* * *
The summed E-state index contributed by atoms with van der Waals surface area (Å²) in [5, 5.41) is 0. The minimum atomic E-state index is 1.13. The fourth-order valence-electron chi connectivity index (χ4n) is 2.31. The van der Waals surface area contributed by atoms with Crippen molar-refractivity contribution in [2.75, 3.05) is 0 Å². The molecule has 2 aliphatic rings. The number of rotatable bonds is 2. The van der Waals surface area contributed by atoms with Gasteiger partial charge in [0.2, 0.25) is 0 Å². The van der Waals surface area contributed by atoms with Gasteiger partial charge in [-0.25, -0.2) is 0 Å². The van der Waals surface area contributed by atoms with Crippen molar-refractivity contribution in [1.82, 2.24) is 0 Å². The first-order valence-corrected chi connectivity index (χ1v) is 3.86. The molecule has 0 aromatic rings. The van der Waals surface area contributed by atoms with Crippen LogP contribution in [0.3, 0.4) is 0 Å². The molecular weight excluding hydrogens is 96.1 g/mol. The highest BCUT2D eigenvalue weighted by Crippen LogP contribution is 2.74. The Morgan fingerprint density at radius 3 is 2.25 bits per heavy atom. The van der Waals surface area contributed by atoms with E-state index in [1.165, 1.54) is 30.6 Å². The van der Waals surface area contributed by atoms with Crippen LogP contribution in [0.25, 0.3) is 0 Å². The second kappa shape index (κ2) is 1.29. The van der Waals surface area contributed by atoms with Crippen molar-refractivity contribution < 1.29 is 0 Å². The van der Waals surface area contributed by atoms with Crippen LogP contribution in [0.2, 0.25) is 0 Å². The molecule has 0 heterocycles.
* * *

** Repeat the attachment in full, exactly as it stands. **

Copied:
The summed E-state index contributed by atoms with van der Waals surface area (Å²) in [5, 5.41) is 0. The minimum atomic E-state index is 1.13. The fourth-order valence-electron chi connectivity index (χ4n) is 2.31. The van der Waals surface area contributed by atoms with Crippen molar-refractivity contribution in [2.75, 3.05) is 0 Å². The molecule has 2 aliphatic rings. The number of rotatable bonds is 2. The van der Waals surface area contributed by atoms with Gasteiger partial charge in [0.2, 0.25) is 0 Å². The van der Waals surface area contributed by atoms with Gasteiger partial charge in [-0.25, -0.2) is 0 Å². The van der Waals surface area contributed by atoms with Crippen molar-refractivity contribution in [1.82, 2.24) is 0 Å². The first-order valence-corrected chi connectivity index (χ1v) is 3.86. The molecule has 0 aromatic rings. The van der Waals surface area contributed by atoms with Crippen LogP contribution in [0.3, 0.4) is 0 Å². The molecular weight excluding hydrogens is 96.1 g/mol. The highest BCUT2D eigenvalue weighted by Crippen LogP contribution is 2.74. The Morgan fingerprint density at radius 3 is 2.25 bits per heavy atom. The van der Waals surface area contributed by atoms with E-state index in [1.165, 1.54) is 30.6 Å². The van der Waals surface area contributed by atoms with Crippen LogP contribution in [0.25, 0.3) is 0 Å². The second kappa shape index (κ2) is 1.29. The van der Waals surface area contributed by atoms with Crippen molar-refractivity contribution < 1.29 is 0 Å². The van der Waals surface area contributed by atoms with Crippen LogP contribution in [0.2, 0.25) is 0 Å². The molecule has 0 heterocycles.